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Asian shares fall sharply amid China jitters
The Shanghai Composite Index fell 1.7%, while Hong Kong’s Hang Seng Index was off 2.5% early today.
Asian stocks extended last week’s global rout, with shares in China falling sharply early Monday, amid continuing worries about the Chinese economy and falling yuan.
The Shanghai Composite Index fell 1.7% to 3135, while the Shenzhen Composite Index dropped 3.3% after a modest recovery from Friday.
In Hong Kong, the Hang Seng Index fell 2.5% and a gauge of Chinese firms listed in the city fell 3.25%.
Australia’s benchmark S&P/ASX 200 was down 1.8% led by mining stocks and energy producers. South Korea’s Kospi fell 0.9%, reaching its lowest level since September, while New Zealand’s S&P/NZX 50 Index slipped 0.9%, falling for a fifth day. Japan’s market was closed for national holiday.
In company news, Australian oil stocks Santos, Oil Search and Woodside Petroleum traded down between 3.21% and 7.4% after oil sank to its lowest since 2003.
Resource stocks were also down, pressured by lower commodity prices. Rio Tinto and BHP Billiton, Australia's two biggest miners, shed 4.68% and 5.44% respectively.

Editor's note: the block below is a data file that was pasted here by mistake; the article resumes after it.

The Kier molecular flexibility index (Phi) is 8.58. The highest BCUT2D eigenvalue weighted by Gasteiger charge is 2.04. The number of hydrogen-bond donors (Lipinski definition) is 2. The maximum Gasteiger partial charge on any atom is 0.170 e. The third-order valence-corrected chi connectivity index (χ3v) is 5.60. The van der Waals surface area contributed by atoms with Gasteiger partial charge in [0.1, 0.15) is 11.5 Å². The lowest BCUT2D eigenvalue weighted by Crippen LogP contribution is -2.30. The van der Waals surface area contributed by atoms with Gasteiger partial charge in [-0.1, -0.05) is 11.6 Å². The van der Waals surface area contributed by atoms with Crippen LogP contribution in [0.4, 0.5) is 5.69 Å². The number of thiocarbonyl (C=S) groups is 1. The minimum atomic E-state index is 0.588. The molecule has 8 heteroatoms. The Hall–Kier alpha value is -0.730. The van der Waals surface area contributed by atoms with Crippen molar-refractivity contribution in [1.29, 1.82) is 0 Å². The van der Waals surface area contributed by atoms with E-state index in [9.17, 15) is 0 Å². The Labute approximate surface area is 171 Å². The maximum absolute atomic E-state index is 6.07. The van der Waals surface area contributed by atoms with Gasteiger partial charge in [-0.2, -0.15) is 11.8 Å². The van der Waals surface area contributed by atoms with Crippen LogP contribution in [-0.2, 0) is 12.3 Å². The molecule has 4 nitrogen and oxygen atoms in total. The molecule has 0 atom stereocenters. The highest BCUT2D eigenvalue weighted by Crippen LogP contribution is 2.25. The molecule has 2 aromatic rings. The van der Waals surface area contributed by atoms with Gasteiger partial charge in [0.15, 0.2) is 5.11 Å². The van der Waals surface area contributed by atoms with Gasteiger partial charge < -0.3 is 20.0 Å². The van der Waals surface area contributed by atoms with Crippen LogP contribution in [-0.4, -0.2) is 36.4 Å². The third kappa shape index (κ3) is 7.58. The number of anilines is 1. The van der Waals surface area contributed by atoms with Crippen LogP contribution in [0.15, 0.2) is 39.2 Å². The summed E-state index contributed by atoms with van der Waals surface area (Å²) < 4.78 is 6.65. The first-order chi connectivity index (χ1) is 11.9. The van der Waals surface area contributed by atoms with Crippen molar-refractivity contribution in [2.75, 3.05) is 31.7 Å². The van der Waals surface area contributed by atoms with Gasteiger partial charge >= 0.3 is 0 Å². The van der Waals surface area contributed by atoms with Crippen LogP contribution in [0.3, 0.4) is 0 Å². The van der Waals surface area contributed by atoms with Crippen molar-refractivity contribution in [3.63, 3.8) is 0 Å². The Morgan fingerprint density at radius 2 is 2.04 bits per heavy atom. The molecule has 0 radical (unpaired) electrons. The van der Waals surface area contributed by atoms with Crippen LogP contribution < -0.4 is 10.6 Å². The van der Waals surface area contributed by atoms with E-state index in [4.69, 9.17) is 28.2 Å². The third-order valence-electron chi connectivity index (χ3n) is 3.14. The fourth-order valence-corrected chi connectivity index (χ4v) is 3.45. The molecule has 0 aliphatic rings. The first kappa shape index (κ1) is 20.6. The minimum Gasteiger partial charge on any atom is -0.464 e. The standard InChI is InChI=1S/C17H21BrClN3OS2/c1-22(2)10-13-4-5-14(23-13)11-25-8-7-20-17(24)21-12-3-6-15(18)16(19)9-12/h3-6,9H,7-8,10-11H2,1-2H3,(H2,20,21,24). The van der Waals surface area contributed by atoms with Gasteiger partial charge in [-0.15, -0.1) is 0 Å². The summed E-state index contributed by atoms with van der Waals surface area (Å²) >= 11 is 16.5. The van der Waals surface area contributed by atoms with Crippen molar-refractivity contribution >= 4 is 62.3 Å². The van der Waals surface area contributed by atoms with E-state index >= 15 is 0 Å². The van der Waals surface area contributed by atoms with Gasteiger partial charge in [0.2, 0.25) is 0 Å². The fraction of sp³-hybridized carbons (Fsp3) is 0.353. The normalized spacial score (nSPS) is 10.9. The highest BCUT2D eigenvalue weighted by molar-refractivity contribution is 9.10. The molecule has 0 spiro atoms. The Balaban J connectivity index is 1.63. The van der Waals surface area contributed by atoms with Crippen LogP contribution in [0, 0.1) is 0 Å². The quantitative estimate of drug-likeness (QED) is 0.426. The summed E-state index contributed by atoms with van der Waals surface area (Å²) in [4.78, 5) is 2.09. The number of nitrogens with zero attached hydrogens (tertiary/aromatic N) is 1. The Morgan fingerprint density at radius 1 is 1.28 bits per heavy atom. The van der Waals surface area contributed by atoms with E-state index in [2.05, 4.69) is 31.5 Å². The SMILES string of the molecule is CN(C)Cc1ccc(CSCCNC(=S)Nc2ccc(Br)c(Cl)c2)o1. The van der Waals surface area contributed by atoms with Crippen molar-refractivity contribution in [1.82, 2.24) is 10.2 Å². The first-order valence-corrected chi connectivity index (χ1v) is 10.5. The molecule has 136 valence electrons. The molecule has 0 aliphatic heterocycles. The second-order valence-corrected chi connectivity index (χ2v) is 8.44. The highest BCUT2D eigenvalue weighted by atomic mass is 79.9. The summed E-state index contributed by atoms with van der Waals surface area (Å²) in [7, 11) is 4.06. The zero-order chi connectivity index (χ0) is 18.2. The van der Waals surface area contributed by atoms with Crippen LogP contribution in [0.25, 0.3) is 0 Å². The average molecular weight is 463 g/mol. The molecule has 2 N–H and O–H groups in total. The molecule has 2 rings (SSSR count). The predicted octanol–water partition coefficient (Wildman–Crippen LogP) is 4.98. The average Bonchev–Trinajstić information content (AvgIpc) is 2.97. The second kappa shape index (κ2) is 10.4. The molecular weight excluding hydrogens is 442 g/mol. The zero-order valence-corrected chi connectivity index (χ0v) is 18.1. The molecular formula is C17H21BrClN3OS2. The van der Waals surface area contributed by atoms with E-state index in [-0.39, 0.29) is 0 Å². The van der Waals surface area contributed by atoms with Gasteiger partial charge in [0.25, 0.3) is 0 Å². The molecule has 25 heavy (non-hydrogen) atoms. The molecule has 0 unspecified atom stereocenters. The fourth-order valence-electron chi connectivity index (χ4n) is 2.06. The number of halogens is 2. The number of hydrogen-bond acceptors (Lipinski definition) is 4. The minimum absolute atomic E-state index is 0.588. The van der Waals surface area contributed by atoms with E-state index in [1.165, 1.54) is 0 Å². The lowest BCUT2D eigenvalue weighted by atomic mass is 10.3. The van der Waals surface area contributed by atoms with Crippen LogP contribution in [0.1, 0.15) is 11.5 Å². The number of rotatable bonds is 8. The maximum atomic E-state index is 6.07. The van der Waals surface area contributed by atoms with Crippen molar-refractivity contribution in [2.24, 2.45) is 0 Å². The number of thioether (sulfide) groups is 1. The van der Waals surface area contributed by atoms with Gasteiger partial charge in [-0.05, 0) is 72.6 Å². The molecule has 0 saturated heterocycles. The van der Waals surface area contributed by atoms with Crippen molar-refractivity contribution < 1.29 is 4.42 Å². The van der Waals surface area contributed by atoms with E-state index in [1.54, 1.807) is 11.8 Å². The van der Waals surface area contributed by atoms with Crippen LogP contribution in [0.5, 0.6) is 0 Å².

In South Korea, shares of heavyweight Samsung Electronics were down 1.88% after the company missed its profit targets for the fourth quarter of December 2015 last week.
Currency markets saw some wild swings with the South African rand collapsing to record lows at one point before bouncing.
The Chinese yuan climbed 0.3% to 6.5765 per US dollar after the central bank set the reference rate little changed for a second day, after an eight-day run of weakening. The yuan was also steady in Hong Kong at 6.6831 per dollar.
The Japanese yen last traded at ¥117.12 per US dollar, 0.3% stronger than its level late Friday in Asia and its strongest in about four months.In commodities, West Texas Intermediate crude fell a sixth straight day, losing 1.4% to $32.69 a barrel, after sliding 10.5% last week. Gold prices were up 0.8% at $1,106.90 a troy ounce but copper futures declined.
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by Gavin Lumsden on Jan 20, 2017 at 17:01